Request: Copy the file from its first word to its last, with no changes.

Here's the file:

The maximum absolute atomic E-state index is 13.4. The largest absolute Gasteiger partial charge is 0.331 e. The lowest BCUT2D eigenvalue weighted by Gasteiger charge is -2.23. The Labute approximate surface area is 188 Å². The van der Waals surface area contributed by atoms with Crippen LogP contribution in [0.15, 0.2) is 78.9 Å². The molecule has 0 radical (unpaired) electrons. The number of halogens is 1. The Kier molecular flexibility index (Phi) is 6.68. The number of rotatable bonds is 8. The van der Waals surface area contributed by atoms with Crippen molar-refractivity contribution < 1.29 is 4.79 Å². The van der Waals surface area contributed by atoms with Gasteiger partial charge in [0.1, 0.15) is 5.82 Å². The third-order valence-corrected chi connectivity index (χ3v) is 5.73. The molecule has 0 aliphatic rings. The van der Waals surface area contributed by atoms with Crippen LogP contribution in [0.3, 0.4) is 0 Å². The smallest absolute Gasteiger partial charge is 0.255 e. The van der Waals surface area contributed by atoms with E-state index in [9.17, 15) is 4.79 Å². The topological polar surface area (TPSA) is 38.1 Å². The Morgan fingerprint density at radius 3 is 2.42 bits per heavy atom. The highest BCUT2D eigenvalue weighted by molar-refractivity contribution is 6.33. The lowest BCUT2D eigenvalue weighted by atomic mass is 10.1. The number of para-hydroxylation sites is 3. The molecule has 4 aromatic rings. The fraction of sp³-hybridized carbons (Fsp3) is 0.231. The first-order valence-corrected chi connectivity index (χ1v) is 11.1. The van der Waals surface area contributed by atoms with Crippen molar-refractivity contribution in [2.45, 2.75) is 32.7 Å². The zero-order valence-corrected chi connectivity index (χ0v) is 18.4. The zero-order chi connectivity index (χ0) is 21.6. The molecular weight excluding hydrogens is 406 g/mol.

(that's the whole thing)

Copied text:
The maximum absolute atomic E-state index is 13.4. The largest absolute Gasteiger partial charge is 0.331 e. The lowest BCUT2D eigenvalue weighted by Gasteiger charge is -2.23. The Labute approximate surface area is 188 Å². The van der Waals surface area contributed by atoms with Crippen LogP contribution in [0.15, 0.2) is 78.9 Å². The molecule has 0 radical (unpaired) electrons. The number of halogens is 1. The Kier molecular flexibility index (Phi) is 6.68. The number of rotatable bonds is 8. The van der Waals surface area contributed by atoms with Crippen molar-refractivity contribution < 1.29 is 4.79 Å². The van der Waals surface area contributed by atoms with Gasteiger partial charge in [0.1, 0.15) is 5.82 Å². The third-order valence-corrected chi connectivity index (χ3v) is 5.73. The molecule has 0 aliphatic rings. The van der Waals surface area contributed by atoms with Crippen LogP contribution in [0.3, 0.4) is 0 Å². The smallest absolute Gasteiger partial charge is 0.255 e. The van der Waals surface area contributed by atoms with E-state index in [9.17, 15) is 4.79 Å². The topological polar surface area (TPSA) is 38.1 Å². The Morgan fingerprint density at radius 3 is 2.42 bits per heavy atom. The highest BCUT2D eigenvalue weighted by molar-refractivity contribution is 6.33. The lowest BCUT2D eigenvalue weighted by atomic mass is 10.1. The number of para-hydroxylation sites is 3. The molecule has 4 aromatic rings. The fraction of sp³-hybridized carbons (Fsp3) is 0.231. The first-order valence-corrected chi connectivity index (χ1v) is 11.1. The van der Waals surface area contributed by atoms with Crippen molar-refractivity contribution in [2.45, 2.75) is 32.7 Å². The zero-order valence-corrected chi connectivity index (χ0v) is 18.4. The zero-order chi connectivity index (χ0) is 21.6. The molecular weight excluding hydrogens is 406 g/mol.